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“Heating the Outdoors” Review

“Heating the Outdoors” is the most recent collection of poems by Innu and Québécoise poet Marie-Andrée Gill. A graduate of the University of Quebec in Chicoutimi, Marie-Andrée uses this collection to tell the story of a young female reflecting on a past relationship and the ongoing internal strife she faces trying to relinquish her flame for him and the happiness he brought to her life.

The narrator begins the story by detailing her complex relationship with love and the idea behind the term “love.” She claims that time and time again she falls into this loop where she speaks words of “stale hope” into the ears of the lovers she holds dear and cherishes them like “a last drink of milk” just waiting to expire. To her, romance is a “scab torn off” and “regrown.” Such a description of companionship lends it the frail yet promising quality of reincarnation. Furthermore, broken hearts must decide whether they will be hesitant or open to the loves that will come and go from their lives.

The narrator describes her past lover as a “clump of blackened spruce that lights [her] gasoline-soaked heart.” With rhetoric like this, she shines light on her heart and its often tainted, forever-ignited state. In turn, her easily impressionable, receptive spirit perceives problematic signs as symbols of slight turbulence. The narrator compares this feeling of denial to running through a snow-laden forest without a coat and having snowy tree branches whip her across the face. Every step she takes deeper into the wilderness is garnished with hope and promise, and even though she faces the physical and emotional trauma of the obstacles right in front of her, she keeps running—hopefully and ignorantly so.

However, when her dreams begin to “lose their contours” and heartbreak begins to set like the dusk sun, her lamp and her soul’s impulse to survive pray “for a daybreak” to crack “between the lines” of a story that has long had its cover locked shut. This pattern of emotional negligence sets her heart at a value comparable to that of a measly “good bowl of macaroni and sausages.” These “pleated feelings” she tries desperately to “smooth out” never really disappear. Every article of clothing he once wore, every piece of household décor he once treasured, and every photograph of his smile bring back her dread in paralyzing waves. Nevertheless, it is hope that allows her to push through. The emotional wounds to which she plays doctor are “multicolored bruises” that she is now finally beginning to treasure. She begins to make an ally of the word “slowly” and begins to find peace in the conquest that lies at the end of the journey of gradual self-exploration.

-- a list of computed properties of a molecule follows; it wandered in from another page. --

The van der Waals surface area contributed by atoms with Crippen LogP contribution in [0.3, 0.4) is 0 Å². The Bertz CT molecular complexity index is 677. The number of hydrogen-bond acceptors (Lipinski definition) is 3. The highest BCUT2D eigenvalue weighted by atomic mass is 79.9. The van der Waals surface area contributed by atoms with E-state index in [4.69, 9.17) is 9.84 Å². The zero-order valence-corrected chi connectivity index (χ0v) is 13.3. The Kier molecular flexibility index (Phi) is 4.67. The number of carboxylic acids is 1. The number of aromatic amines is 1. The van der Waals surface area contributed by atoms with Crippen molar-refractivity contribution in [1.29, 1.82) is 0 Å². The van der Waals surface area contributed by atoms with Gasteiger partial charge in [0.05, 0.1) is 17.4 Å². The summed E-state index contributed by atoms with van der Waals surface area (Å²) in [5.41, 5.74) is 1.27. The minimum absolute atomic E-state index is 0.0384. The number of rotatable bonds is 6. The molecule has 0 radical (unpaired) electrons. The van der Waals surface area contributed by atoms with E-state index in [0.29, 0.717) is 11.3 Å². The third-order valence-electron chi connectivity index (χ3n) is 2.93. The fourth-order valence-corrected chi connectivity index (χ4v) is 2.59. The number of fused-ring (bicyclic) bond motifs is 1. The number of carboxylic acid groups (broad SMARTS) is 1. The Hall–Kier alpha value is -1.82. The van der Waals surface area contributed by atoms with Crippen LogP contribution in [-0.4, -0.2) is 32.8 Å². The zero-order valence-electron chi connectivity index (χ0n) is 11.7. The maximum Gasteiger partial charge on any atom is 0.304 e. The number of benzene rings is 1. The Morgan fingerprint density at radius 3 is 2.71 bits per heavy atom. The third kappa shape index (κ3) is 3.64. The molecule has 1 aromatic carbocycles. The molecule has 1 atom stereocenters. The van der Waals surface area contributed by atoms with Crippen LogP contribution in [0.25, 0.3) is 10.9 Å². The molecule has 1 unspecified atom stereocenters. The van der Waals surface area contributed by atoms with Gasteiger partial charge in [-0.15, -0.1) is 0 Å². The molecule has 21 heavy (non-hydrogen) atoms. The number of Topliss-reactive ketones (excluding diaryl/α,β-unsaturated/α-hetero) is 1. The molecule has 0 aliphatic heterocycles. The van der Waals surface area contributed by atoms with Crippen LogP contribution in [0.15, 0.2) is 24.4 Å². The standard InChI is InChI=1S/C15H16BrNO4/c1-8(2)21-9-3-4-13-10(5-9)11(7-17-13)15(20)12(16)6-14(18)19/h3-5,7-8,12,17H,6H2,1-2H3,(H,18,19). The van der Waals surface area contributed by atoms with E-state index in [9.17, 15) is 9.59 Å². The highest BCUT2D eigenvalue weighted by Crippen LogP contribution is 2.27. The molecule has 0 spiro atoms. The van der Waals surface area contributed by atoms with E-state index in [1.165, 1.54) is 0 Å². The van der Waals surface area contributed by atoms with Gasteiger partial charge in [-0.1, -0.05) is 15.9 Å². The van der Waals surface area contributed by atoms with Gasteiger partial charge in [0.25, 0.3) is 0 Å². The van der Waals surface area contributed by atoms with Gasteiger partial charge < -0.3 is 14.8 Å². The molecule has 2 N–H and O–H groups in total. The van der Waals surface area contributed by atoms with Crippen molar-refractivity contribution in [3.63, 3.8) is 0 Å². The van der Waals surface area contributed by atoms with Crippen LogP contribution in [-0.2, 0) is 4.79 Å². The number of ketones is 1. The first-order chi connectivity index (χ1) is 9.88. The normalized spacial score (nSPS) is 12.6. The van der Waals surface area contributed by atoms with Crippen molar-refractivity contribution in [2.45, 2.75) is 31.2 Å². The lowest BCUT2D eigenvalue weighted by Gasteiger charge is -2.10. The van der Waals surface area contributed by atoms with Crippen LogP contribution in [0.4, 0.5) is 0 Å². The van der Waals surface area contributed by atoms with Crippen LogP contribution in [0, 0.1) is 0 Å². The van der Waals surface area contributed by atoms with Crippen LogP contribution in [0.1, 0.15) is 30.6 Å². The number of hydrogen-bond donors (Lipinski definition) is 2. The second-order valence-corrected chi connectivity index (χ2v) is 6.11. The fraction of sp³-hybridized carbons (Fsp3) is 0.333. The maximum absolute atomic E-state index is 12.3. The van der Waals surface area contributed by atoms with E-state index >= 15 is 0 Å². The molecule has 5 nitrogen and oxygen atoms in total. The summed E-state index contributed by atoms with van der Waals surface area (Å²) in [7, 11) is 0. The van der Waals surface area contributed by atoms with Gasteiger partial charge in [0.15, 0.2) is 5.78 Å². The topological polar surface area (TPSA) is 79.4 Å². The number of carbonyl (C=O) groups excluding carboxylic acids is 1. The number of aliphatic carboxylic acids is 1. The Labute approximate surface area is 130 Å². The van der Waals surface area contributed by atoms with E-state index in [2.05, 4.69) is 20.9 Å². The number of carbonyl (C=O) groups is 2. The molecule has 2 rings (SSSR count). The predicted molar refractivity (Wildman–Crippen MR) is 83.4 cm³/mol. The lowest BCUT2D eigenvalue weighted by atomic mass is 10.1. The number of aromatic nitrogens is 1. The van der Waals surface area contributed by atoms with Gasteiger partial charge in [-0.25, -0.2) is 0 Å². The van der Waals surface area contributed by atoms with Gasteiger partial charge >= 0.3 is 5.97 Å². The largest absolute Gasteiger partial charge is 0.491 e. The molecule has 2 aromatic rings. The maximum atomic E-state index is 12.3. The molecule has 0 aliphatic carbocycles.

And while there are times where she “[dreams] up all of the ways [she] might slip around [his] neck” and “wake up in [his] hands,” she knows that these fantasies must go nowhere, as she is no longer a wild, lustful child banking on codependence to lead her to internal salvation. She instead allows the beauty of nature and the truth in self-reflection to “let time tune its instrument accordingly.”

Overall, this collection of poems is a powerful, refreshingly honest ode to womanhood, love, loss, and introspection. There is a level of vulnerability in each line and a level of honesty within each stanza that readers interested in coming-of-age literature should, without a shadow of a doubt, enjoy.

By Olivia Cyrus

January 27, 2023

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